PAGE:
2014
07.12

KAWAGUCHIKO

SYNOPSIS:  Procrastination — why?  About an embarrassing admission.  Where the hell is Mount Fuji anyhow?  About the “Musical Forest” and the inclusion of the handicapped population into daily life.

 

Sightseeing in Kawaguchiko — that’s what I will do.  At least that’s what I told myself.  The original plan was to hike up Mount Fuji today, down tomorrow, and do sightseeing on the last day here, but when it came time to booking the hut to stay the night, I had booked it for tomorrow…

What kind of sightseeing was there?   You could take a cable car up the mountains for a lot of money and a great view of Mount Fuji — if it were visible.   You could take a boat across the lake and back for a lot of money and for seeing Mount Fuji from the lake — if it were visible.  You could visit the Gem Museum or the Art Museum, or you could catch a tour at the Sake Brewery.  You could soak at a public Onsen.  I am sure all those things are fine and dandy, but not when you are on a tight schedule seeing UNESCO sites…  Why am I here?  What am I doing?

I started to walk around Lake Kawaguchi just to do something and ran into Daniel.  He had just hiked Mount Fuji and was killing time before his bus was leaving.  He was a kid from Colorado, young and muscular, a fan of hiking who had worked at a Catholic school in Okinawa at a camp for two weeks.  Hiking Fuji was his way to top off his stay in Japan.  We started to chat.  He had done the night trek up and down in 1/2 the suggested time.  He had been up all night, yet he looked like he had just been on a cake walk.  I realized that it was exactly because of guys like him that I was trepidatious.  Climbers and young people came down from that mountain saying it was all easy.  I had to admit that I was scared — Mount Fuji was a serious mountain.  I can’t even get up a Shinto shrine with 100 steps without huffing and puffing.  I have no gear.  I have not ever hiked even half of a mountain like this.  What am I thinking?!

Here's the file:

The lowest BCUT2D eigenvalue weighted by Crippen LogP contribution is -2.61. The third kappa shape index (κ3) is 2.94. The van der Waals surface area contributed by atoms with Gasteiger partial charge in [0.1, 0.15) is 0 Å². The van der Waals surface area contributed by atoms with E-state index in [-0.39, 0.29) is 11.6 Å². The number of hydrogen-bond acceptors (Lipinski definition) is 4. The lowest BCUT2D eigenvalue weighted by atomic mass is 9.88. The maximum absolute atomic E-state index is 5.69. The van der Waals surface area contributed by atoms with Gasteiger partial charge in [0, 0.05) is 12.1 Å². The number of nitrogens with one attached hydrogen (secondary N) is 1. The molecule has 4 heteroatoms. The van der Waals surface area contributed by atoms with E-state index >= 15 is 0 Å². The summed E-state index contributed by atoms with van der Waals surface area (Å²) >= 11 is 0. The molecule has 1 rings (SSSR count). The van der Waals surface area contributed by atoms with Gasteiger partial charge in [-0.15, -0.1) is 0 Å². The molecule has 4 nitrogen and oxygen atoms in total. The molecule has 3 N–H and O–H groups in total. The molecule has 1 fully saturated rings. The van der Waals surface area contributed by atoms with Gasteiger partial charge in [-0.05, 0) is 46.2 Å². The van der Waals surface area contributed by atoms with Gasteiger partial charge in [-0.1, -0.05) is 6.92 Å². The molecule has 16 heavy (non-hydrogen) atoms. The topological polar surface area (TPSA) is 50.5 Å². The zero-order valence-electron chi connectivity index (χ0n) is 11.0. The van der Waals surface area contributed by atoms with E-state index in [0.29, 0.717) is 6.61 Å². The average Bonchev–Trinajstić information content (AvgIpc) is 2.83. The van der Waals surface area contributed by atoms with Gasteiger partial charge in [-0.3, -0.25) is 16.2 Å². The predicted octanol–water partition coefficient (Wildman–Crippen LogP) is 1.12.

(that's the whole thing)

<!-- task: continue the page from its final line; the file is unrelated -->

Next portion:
I had been online reading about a number of hiking stories — many said there was nothing to it.  What was their point of reference?  Mount EverestK2?  But a few stories here and there indicated trouble.  Two guys who admitted that already 30 minutes into the trek they were out of breath were ridiculed by others in the comment section, especially since it turned out in his story that they were smokers.  There were few enough of these stories, but who in their right mind would brag about failure, right?

Dan had to leave and I kept walking.  At every turn I looked for Mount Fuji.  It was here somewhere.  Perhaps, I could at least catch a foggy glimpse of its outline?  I was contemplating my options.  I could always leave without trying.  Nobody was forcing me.  I would not even have to admit that I was thinking about going up.  Who would ever know?

The walking path around the lake was pleasant enough.   The weather was nice.  The lake was a beautiful backdrop and even without Mount Fuji, the mountain range flanking the lake was impressive.

After about 4 km I came across a park with music jingling out, a Swiss flag, a Tudor chateau — what was that all about?  It was the “Musical Forest” of Kawaguchiko — as good as any site to visit.   I bought I ticket.